One of the bigger national stories of 2011 reached our community in September, when a Sheridan County woman died as a result of eating a Listeria-tainted cantaloupe.
The unidentified Sheridan County victim was one of 25 across the country killed by an outbreak that originated at a farm in Colorado. The Center for Disease Control called it the deadliest known outbreak of food-borne illness in 25 years.
Kentz Willis is an educator with the University of Wyoming Extension office in Sheridan, and teaches a wide array of topics in five northeastern Wyoming counties from nutrition to food safety.
He says that the Listeria incident was a good reminder of how important it is to wash your fruit, no matter what.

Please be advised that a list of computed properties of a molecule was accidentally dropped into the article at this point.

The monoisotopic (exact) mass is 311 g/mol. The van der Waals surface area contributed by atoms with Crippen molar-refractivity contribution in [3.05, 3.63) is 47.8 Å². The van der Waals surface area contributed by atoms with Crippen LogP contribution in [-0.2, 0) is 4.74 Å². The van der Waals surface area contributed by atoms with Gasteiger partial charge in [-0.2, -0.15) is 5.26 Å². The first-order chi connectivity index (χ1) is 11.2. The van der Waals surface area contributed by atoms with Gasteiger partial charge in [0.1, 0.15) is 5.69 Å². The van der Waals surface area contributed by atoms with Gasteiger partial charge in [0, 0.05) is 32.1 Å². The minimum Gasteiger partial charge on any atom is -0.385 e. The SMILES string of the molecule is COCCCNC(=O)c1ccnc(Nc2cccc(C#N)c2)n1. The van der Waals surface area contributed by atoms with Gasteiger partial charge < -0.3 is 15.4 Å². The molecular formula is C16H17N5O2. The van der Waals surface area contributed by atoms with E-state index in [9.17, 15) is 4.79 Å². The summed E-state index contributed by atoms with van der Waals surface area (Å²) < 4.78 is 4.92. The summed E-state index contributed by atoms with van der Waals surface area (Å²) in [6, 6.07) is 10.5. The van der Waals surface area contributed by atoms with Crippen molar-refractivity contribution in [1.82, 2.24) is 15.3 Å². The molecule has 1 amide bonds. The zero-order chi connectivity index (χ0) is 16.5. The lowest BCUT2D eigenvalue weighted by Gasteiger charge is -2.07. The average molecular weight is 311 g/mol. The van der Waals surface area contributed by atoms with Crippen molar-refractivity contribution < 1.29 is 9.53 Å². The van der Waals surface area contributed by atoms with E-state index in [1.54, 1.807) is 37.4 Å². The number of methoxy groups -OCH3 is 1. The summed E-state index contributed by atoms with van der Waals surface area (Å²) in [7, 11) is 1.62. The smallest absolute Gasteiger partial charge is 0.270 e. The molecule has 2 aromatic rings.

The common belief may be that fruit with an exterior that isn't eaten – like a banana or a cantaloupe – excuses the consumer from washing it. Willis says this is not true.
The outbreak originated at Jensen Farms in Holly, Colorado and more than 100 got sick nationwide.
Two other Wyoming residents were sickened, but the Sheridan-area victim was the only death in the state. The Wyoming Department of Health never released the name of the deceased Sheridan County woman, but said that she was elderly. In fact, Listeria hit hardest in the elderly, pregnant women and those with previous health issues.
Kentz Willis is an educator with the University of Wyoming Extension office and teaches a wide array of topics including: Teaching young kids how to wash hands, teenage kids basic nutrition and cooking skills, adults with diabetes, individuals with fast food industry in food safety practices.